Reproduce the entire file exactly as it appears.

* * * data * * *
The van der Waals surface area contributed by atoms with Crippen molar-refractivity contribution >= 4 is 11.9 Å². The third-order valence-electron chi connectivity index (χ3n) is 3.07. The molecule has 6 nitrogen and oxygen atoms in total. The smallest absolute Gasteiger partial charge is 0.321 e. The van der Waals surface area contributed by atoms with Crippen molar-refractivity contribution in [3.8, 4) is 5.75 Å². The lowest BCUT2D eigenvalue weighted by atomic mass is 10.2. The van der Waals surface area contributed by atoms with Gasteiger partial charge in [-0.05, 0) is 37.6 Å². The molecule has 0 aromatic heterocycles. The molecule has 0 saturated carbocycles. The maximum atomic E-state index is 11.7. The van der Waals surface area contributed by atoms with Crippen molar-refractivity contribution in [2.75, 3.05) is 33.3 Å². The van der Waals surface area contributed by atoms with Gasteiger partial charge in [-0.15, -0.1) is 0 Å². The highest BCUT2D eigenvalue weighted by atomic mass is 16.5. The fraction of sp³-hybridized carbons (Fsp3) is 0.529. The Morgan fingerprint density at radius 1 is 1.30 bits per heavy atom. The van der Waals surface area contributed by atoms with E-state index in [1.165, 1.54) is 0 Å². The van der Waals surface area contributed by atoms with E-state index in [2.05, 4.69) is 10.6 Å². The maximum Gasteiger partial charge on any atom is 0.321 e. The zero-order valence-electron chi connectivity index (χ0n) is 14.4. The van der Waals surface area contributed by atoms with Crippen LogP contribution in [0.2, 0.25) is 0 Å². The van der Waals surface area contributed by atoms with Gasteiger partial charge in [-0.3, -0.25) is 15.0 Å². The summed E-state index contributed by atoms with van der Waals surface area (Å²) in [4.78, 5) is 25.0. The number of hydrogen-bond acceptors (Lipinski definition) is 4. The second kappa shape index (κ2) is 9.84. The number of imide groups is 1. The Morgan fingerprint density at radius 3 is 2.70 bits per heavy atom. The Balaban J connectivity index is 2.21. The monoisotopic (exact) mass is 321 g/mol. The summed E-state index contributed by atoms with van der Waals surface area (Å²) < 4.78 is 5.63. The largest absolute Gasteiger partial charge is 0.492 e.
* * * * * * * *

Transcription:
The van der Waals surface area contributed by atoms with Crippen molar-refractivity contribution >= 4 is 11.9 Å². The third-order valence-electron chi connectivity index (χ3n) is 3.07. The molecule has 6 nitrogen and oxygen atoms in total. The smallest absolute Gasteiger partial charge is 0.321 e. The van der Waals surface area contributed by atoms with Crippen molar-refractivity contribution in [3.8, 4) is 5.75 Å². The lowest BCUT2D eigenvalue weighted by atomic mass is 10.2. The van der Waals surface area contributed by atoms with Gasteiger partial charge in [-0.05, 0) is 37.6 Å². The molecule has 0 aromatic heterocycles. The molecule has 0 saturated carbocycles. The maximum atomic E-state index is 11.7. The van der Waals surface area contributed by atoms with Crippen molar-refractivity contribution in [2.75, 3.05) is 33.3 Å². The van der Waals surface area contributed by atoms with Gasteiger partial charge in [-0.15, -0.1) is 0 Å². The highest BCUT2D eigenvalue weighted by atomic mass is 16.5. The fraction of sp³-hybridized carbons (Fsp3) is 0.529. The Morgan fingerprint density at radius 1 is 1.30 bits per heavy atom. The van der Waals surface area contributed by atoms with E-state index in [1.165, 1.54) is 0 Å². The van der Waals surface area contributed by atoms with E-state index in [2.05, 4.69) is 10.6 Å². The maximum Gasteiger partial charge on any atom is 0.321 e. The zero-order valence-electron chi connectivity index (χ0n) is 14.4. The van der Waals surface area contributed by atoms with Crippen LogP contribution in [0.2, 0.25) is 0 Å². The van der Waals surface area contributed by atoms with Gasteiger partial charge in [-0.3, -0.25) is 15.0 Å². The summed E-state index contributed by atoms with van der Waals surface area (Å²) in [4.78, 5) is 25.0. The number of hydrogen-bond acceptors (Lipinski definition) is 4. The second kappa shape index (κ2) is 9.84. The number of imide groups is 1. The Morgan fingerprint density at radius 3 is 2.70 bits per heavy atom. The Balaban J connectivity index is 2.21. The monoisotopic (exact) mass is 321 g/mol. The summed E-state index contributed by atoms with van der Waals surface area (Å²) < 4.78 is 5.63. The largest absolute Gasteiger partial charge is 0.492 e.